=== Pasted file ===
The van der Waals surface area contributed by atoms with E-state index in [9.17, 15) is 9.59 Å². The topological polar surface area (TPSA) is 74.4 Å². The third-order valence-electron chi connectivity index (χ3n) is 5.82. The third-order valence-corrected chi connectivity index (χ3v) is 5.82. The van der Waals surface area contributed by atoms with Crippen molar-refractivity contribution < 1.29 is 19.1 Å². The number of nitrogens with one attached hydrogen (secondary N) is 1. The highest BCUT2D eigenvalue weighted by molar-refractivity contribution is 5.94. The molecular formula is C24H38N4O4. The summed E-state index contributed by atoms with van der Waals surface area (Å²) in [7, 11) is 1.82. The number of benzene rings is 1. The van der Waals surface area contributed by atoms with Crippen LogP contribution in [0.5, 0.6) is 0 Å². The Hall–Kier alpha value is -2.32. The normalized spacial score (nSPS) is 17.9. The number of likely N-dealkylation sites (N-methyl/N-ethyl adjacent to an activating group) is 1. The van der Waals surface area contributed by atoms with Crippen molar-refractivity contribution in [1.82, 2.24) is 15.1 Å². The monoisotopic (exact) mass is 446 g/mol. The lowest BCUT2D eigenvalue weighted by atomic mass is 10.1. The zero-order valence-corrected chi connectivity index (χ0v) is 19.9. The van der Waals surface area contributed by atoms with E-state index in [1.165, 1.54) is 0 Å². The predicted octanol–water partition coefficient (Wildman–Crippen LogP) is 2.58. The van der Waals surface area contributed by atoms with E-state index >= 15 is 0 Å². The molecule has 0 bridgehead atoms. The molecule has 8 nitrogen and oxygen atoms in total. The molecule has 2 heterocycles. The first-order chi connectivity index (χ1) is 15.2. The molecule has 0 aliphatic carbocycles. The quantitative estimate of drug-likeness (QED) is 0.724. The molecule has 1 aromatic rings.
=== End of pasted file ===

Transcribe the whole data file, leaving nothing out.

The van der Waals surface area contributed by atoms with E-state index in [9.17, 15) is 9.59 Å². The topological polar surface area (TPSA) is 74.4 Å². The third-order valence-electron chi connectivity index (χ3n) is 5.82. The third-order valence-corrected chi connectivity index (χ3v) is 5.82. The van der Waals surface area contributed by atoms with Crippen molar-refractivity contribution < 1.29 is 19.1 Å². The number of nitrogens with one attached hydrogen (secondary N) is 1. The highest BCUT2D eigenvalue weighted by molar-refractivity contribution is 5.94. The molecular formula is C24H38N4O4. The summed E-state index contributed by atoms with van der Waals surface area (Å²) in [7, 11) is 1.82. The number of benzene rings is 1. The van der Waals surface area contributed by atoms with Crippen LogP contribution in [0.5, 0.6) is 0 Å². The Hall–Kier alpha value is -2.32. The normalized spacial score (nSPS) is 17.9. The number of likely N-dealkylation sites (N-methyl/N-ethyl adjacent to an activating group) is 1. The van der Waals surface area contributed by atoms with Crippen molar-refractivity contribution in [1.82, 2.24) is 15.1 Å². The monoisotopic (exact) mass is 446 g/mol. The lowest BCUT2D eigenvalue weighted by atomic mass is 10.1. The zero-order valence-corrected chi connectivity index (χ0v) is 19.9. The van der Waals surface area contributed by atoms with E-state index in [1.165, 1.54) is 0 Å². The predicted octanol–water partition coefficient (Wildman–Crippen LogP) is 2.58. The van der Waals surface area contributed by atoms with E-state index >= 15 is 0 Å². The molecule has 0 bridgehead atoms. The molecule has 8 nitrogen and oxygen atoms in total. The molecule has 2 heterocycles. The first-order chi connectivity index (χ1) is 15.2. The molecule has 0 aliphatic carbocycles. The quantitative estimate of drug-likeness (QED) is 0.724. The molecule has 1 aromatic rings.